A revolution in New
Orleans music occurred in the 1980s as the Dirty Dozen Brass
Band emerged from playing neighborhood clubs and backstreet
parades to garner national and international attention. The
Dirty Dozen, formed by a collection of like-minded young
musicians, revived the concept of the New Orleans neighborhood
brass band, but with a freedom to re-interpret classic numbers,
incorporate new compositions, and absorb diverse influences.
The Dirty Dozen’s
success encouraged a whole new generation of young New
Orleanians to embrace the brass band format and traditional
repertoire as means of expressing a wholly modern sensibility.
The Mahogany Brass Band, under the leadership of trumpeter Brice
Miller, is one of the most creative, lively, and accomplished of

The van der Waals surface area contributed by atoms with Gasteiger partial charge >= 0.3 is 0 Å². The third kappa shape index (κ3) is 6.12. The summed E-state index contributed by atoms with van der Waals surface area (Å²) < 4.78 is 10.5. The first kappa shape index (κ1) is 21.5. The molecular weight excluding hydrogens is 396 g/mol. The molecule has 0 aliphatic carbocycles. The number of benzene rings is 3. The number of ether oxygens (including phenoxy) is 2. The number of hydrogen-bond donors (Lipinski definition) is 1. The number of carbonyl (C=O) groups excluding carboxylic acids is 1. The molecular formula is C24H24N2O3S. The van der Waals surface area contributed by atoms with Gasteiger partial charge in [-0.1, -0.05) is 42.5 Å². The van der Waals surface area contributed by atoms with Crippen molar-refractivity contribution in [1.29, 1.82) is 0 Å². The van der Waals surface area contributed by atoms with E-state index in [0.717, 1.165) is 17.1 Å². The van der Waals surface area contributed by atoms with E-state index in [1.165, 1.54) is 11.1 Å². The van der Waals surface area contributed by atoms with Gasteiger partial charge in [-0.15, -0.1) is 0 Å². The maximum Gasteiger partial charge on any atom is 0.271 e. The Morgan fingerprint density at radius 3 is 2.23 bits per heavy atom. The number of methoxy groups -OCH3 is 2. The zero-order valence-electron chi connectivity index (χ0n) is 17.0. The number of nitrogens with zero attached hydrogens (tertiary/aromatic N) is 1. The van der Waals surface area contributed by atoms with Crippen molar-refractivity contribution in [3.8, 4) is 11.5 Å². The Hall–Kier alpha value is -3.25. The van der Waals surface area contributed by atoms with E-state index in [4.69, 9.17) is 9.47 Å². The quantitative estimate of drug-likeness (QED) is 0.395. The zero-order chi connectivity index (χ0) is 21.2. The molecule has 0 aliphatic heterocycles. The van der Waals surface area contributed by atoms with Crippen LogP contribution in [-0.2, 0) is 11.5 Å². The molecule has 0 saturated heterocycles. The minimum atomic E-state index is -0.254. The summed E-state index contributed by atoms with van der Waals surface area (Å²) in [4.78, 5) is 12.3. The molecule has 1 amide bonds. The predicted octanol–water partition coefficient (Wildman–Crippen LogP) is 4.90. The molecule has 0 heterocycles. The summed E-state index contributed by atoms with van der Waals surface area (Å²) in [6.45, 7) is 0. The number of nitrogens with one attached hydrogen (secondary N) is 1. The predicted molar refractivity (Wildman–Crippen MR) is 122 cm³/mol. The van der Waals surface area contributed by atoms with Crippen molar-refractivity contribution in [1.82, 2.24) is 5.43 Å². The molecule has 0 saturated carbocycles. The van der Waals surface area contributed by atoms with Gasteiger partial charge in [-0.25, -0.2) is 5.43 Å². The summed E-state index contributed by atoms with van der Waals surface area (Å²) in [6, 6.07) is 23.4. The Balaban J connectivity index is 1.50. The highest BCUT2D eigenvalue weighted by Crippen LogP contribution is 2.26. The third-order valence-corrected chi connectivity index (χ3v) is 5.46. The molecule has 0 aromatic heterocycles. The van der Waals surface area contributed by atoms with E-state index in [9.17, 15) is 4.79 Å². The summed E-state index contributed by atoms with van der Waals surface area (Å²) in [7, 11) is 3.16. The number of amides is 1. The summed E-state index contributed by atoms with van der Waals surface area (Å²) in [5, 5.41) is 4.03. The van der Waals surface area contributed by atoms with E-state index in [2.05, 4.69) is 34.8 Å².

this new, younger generation.
Opening and closing
with a pair of gospel numbers (a medley with The Gospel
Dedicators on the one hand, and “Bye and Bye” on the other), the
band takes on selections that include classic jazz (“Baby Face,”
“Bill Bailey, Won’t You Please Come Home?”), Dirty Dozen
tributes (“Blackbird Special,” “Night Train”), and traditional
brass band repertoire (“I Scream, You Scream”).
They also offer
superbly rendered dirges (“Amazing Grace,” “St. James
Infirmary”), re-imagined classics (“St. Louis Blues” with a
Latin beat), and a tribute to the New Orleans Mardi Gras Indian
tradition (“Indians Jumping on Fire”).
musicianship and infectious enthusiasm, the Mahogany Brass Band
is helping to write a brand new chapter in the annals of New
Orleans brass band music.